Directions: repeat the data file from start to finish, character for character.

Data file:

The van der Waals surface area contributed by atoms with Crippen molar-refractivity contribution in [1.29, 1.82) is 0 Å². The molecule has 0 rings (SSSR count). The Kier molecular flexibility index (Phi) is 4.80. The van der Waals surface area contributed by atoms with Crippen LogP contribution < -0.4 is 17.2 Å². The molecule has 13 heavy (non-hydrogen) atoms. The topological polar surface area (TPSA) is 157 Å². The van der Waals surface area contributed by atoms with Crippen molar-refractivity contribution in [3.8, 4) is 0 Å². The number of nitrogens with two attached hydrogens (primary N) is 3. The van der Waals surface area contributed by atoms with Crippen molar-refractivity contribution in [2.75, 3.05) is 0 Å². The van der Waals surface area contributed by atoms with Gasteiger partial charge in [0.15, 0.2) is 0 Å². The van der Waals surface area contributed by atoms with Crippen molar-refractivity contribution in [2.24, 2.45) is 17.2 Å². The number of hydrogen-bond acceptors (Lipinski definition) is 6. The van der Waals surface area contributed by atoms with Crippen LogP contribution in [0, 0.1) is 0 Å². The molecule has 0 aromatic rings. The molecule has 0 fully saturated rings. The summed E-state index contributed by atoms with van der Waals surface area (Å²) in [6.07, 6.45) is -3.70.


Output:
The van der Waals surface area contributed by atoms with Crippen molar-refractivity contribution in [1.29, 1.82) is 0 Å². The molecule has 0 rings (SSSR count). The Kier molecular flexibility index (Phi) is 4.80. The van der Waals surface area contributed by atoms with Crippen LogP contribution < -0.4 is 17.2 Å². The molecule has 13 heavy (non-hydrogen) atoms. The topological polar surface area (TPSA) is 157 Å². The van der Waals surface area contributed by atoms with Crippen molar-refractivity contribution in [3.8, 4) is 0 Å². The number of nitrogens with two attached hydrogens (primary N) is 3. The van der Waals surface area contributed by atoms with Crippen molar-refractivity contribution in [2.75, 3.05) is 0 Å². The van der Waals surface area contributed by atoms with Gasteiger partial charge in [0.15, 0.2) is 0 Å². The van der Waals surface area contributed by atoms with Crippen molar-refractivity contribution in [2.24, 2.45) is 17.2 Å². The number of hydrogen-bond acceptors (Lipinski definition) is 6. The van der Waals surface area contributed by atoms with Crippen LogP contribution in [0, 0.1) is 0 Å². The molecule has 0 aromatic rings. The molecule has 0 fully saturated rings. The summed E-state index contributed by atoms with van der Waals surface area (Å²) in [6.07, 6.45) is -3.70.